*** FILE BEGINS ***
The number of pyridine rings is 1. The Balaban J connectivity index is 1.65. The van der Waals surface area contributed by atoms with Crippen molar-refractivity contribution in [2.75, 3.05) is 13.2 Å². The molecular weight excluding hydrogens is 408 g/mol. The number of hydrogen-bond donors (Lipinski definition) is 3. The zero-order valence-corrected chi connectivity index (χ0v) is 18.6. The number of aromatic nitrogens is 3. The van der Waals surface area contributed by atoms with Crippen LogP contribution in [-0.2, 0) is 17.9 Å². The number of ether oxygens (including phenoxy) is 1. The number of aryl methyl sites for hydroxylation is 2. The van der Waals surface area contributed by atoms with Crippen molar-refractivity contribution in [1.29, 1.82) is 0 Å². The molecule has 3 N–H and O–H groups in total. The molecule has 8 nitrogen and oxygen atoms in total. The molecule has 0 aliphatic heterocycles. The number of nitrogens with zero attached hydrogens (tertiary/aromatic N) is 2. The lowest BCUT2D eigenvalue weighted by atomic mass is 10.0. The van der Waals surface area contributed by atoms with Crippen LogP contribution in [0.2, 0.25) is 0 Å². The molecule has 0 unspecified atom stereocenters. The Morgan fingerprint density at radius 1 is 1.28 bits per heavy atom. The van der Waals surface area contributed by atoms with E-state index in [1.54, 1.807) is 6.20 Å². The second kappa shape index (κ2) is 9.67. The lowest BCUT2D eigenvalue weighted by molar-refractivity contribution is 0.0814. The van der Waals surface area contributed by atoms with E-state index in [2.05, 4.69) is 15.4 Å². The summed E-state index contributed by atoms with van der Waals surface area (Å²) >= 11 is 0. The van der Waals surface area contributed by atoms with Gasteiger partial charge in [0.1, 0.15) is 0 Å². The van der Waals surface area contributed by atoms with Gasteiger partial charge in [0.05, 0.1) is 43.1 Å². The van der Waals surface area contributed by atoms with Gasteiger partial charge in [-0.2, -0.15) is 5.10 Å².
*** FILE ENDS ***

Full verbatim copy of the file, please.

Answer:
The number of pyridine rings is 1. The Balaban J connectivity index is 1.65. The van der Waals surface area contributed by atoms with Crippen molar-refractivity contribution in [2.75, 3.05) is 13.2 Å². The molecular weight excluding hydrogens is 408 g/mol. The number of hydrogen-bond donors (Lipinski definition) is 3. The zero-order valence-corrected chi connectivity index (χ0v) is 18.6. The number of aromatic nitrogens is 3. The van der Waals surface area contributed by atoms with Crippen LogP contribution in [-0.2, 0) is 17.9 Å². The number of ether oxygens (including phenoxy) is 1. The number of aryl methyl sites for hydroxylation is 2. The van der Waals surface area contributed by atoms with Crippen molar-refractivity contribution in [1.29, 1.82) is 0 Å². The molecule has 3 N–H and O–H groups in total. The molecule has 8 nitrogen and oxygen atoms in total. The molecule has 0 aliphatic heterocycles. The number of nitrogens with zero attached hydrogens (tertiary/aromatic N) is 2. The lowest BCUT2D eigenvalue weighted by atomic mass is 10.0. The van der Waals surface area contributed by atoms with Crippen LogP contribution in [0.2, 0.25) is 0 Å². The molecule has 0 unspecified atom stereocenters. The Morgan fingerprint density at radius 1 is 1.28 bits per heavy atom. The van der Waals surface area contributed by atoms with E-state index in [1.54, 1.807) is 6.20 Å². The second kappa shape index (κ2) is 9.67. The lowest BCUT2D eigenvalue weighted by molar-refractivity contribution is 0.0814. The van der Waals surface area contributed by atoms with E-state index in [2.05, 4.69) is 15.4 Å². The summed E-state index contributed by atoms with van der Waals surface area (Å²) >= 11 is 0. The van der Waals surface area contributed by atoms with Gasteiger partial charge in [0.1, 0.15) is 0 Å². The van der Waals surface area contributed by atoms with Gasteiger partial charge in [0.05, 0.1) is 43.1 Å². The van der Waals surface area contributed by atoms with Gasteiger partial charge in [-0.2, -0.15) is 5.10 Å².